Do you enjoy burning the midnight oil and sleeping late the next day? It’s nice to be able to set your own schedule, but late sleepers may have a disadvantage when it comes to weight control. According to a study published in the journal Obesity, people who sleep late take in more calories and eat more of the wrong kinds of food.
Sleep and Weight Gain: Sleeping Late Puts You at Risk for Obesity
Researchers at the Northwestern University Feinberg School of Medicine monitored the sleep habits, eating patterns and body weights of more than 50 healthy young and middle-aged adults. Some of these individuals were late sleepers, while others had more typical sleep schedules, going to bed around midnight or earlier and getting up at around 8:00 A.M. The late sleepers in this study would typically stay up until the wee hours of the morning and rise at around 10:45 A.M.
What did they find? Sleeping late, even if you get enough sleep, has its pitfalls. In this study, those who regularly went to bed late and woke up later consumed an average of 250 more calories a day. They were also more likely to make unhealthy food choices and limit the number of fruits and vegetables they ate. To make matters worse, they drank more sugary soft drinks. Not surprisingly, late snoozers also had higher BMIs.
The Disadvantages of Sleeping Late
The reason people who stay up late and rise later in the day tend to put on more weight isn’t clear, but researchers believe circadian rhythms play a role. Circadian rhythms are the internal cycles that tell your body when it should be awake and active and when it should be sleeping.
Circadian rhythms also play a role in establishing eating patterns, possibly by influencing brain chemicals that control appetite and by its effects on metabolism. When you expose your eyes to light at a time your body expects darkness, it throws off your natural rhythms. This can lead to increased food consumption and a metabolic slow down.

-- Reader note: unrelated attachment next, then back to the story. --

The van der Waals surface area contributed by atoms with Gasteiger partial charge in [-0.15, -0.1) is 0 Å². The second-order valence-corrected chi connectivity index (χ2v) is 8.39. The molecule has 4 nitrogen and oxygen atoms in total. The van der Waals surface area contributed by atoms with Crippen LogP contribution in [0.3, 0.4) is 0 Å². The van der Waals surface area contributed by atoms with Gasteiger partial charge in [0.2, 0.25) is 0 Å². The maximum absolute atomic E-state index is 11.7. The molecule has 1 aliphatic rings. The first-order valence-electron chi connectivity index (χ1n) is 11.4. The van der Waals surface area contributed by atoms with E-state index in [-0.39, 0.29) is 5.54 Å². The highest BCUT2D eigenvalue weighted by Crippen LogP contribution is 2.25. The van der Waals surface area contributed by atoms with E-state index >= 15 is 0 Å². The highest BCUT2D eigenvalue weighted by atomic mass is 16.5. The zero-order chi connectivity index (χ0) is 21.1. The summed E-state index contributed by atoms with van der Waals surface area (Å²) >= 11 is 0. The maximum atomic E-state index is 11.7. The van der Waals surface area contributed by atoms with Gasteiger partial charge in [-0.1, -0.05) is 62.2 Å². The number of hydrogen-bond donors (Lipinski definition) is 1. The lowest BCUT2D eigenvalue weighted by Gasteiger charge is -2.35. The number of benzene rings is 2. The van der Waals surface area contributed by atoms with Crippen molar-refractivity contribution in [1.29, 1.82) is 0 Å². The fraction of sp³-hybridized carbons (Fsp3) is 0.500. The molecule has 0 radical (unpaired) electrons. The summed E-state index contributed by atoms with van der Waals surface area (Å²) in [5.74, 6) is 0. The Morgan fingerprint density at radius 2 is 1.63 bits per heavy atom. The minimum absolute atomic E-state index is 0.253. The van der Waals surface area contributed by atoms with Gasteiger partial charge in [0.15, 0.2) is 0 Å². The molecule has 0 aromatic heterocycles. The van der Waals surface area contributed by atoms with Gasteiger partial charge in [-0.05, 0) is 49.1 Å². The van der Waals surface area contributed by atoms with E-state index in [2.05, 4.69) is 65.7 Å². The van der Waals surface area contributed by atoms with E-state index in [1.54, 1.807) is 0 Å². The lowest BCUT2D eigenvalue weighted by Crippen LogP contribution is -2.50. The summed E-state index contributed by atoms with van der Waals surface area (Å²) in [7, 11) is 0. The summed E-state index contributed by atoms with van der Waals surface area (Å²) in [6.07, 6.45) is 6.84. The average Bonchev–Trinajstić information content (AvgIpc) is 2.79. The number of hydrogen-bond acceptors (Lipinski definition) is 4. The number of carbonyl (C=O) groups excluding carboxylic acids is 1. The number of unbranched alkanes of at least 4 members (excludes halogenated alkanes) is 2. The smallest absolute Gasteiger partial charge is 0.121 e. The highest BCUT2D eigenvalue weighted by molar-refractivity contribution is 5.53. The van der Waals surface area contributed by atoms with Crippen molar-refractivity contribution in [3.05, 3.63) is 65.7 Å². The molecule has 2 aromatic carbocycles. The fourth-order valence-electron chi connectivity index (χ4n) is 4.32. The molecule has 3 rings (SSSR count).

Of course, food choices play a role too. Some people who eat their meals late at night have less access to healthy foods and opt for fast food and take-out. They’re also less likely to eat a healthy breakfast in the morning since they wake up late. Some studies show that people who skip breakfast are more prone to weight gain.
Sleep and Weight Gain: What Does This Mean?
This study adds to the growing body of evidence that sleep plays a role in weight control. People who don’t get enough sleep, regardless of when they go to bed and wake up, are more likely to put on weight.
One of the best steps you can take for weight control and for your overall health is to sleep between 7 and 8 hours a night. This amount of sleep seems to be best for appetite control and for keeping cortisol levels low Cortisol is a hormone that’s increased with stress and lack of sleep. It contributes to belly fat and muscle breakdown.
The Bottom Line?
Early to bed and early to rise not only makes you healthy, wealthy and wise, it may help to keep your weight under control too. When and how you sleep affects how much you eat and how your body burns fat. Get to bed on time whenever you can, and stay there for at least 7 hours.
Science Daily. “Night Owls at Risk for Weight Gain and Bad Diet”
WebMD. “Are You Sleeping Enough — or Too Much?”